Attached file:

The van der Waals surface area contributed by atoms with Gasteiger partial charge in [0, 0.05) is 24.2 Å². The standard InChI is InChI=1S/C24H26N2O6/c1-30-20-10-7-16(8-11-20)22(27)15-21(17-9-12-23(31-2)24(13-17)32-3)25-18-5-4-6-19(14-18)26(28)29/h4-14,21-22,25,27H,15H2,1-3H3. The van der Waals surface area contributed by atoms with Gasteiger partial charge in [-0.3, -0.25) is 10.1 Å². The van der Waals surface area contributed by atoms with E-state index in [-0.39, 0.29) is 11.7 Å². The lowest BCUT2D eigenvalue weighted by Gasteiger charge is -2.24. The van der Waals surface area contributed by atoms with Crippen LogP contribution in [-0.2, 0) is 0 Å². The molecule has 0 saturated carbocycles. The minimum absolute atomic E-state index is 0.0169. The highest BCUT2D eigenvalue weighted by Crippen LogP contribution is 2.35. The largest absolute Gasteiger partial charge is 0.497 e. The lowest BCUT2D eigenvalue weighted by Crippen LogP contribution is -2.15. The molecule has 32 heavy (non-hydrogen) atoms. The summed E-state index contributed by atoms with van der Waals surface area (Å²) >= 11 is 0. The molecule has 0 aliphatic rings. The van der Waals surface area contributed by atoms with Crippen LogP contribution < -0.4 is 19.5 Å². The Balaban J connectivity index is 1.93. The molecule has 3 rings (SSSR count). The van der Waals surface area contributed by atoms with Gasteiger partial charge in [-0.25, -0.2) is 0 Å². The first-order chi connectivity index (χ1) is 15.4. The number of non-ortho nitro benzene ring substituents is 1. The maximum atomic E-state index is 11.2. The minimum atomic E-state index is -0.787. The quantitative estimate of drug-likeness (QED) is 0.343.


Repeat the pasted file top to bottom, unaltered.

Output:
The van der Waals surface area contributed by atoms with Gasteiger partial charge in [0, 0.05) is 24.2 Å². The standard InChI is InChI=1S/C24H26N2O6/c1-30-20-10-7-16(8-11-20)22(27)15-21(17-9-12-23(31-2)24(13-17)32-3)25-18-5-4-6-19(14-18)26(28)29/h4-14,21-22,25,27H,15H2,1-3H3. The van der Waals surface area contributed by atoms with Gasteiger partial charge in [-0.3, -0.25) is 10.1 Å². The van der Waals surface area contributed by atoms with E-state index in [-0.39, 0.29) is 11.7 Å². The lowest BCUT2D eigenvalue weighted by Gasteiger charge is -2.24. The van der Waals surface area contributed by atoms with Crippen LogP contribution in [-0.2, 0) is 0 Å². The molecule has 0 saturated carbocycles. The minimum absolute atomic E-state index is 0.0169. The highest BCUT2D eigenvalue weighted by Crippen LogP contribution is 2.35. The largest absolute Gasteiger partial charge is 0.497 e. The lowest BCUT2D eigenvalue weighted by Crippen LogP contribution is -2.15. The molecule has 32 heavy (non-hydrogen) atoms. The summed E-state index contributed by atoms with van der Waals surface area (Å²) >= 11 is 0. The molecule has 0 aliphatic rings. The van der Waals surface area contributed by atoms with Crippen LogP contribution < -0.4 is 19.5 Å². The Balaban J connectivity index is 1.93. The molecule has 3 rings (SSSR count). The van der Waals surface area contributed by atoms with Gasteiger partial charge in [-0.25, -0.2) is 0 Å². The first-order chi connectivity index (χ1) is 15.4. The number of non-ortho nitro benzene ring substituents is 1. The maximum atomic E-state index is 11.2. The minimum atomic E-state index is -0.787. The quantitative estimate of drug-likeness (QED) is 0.343.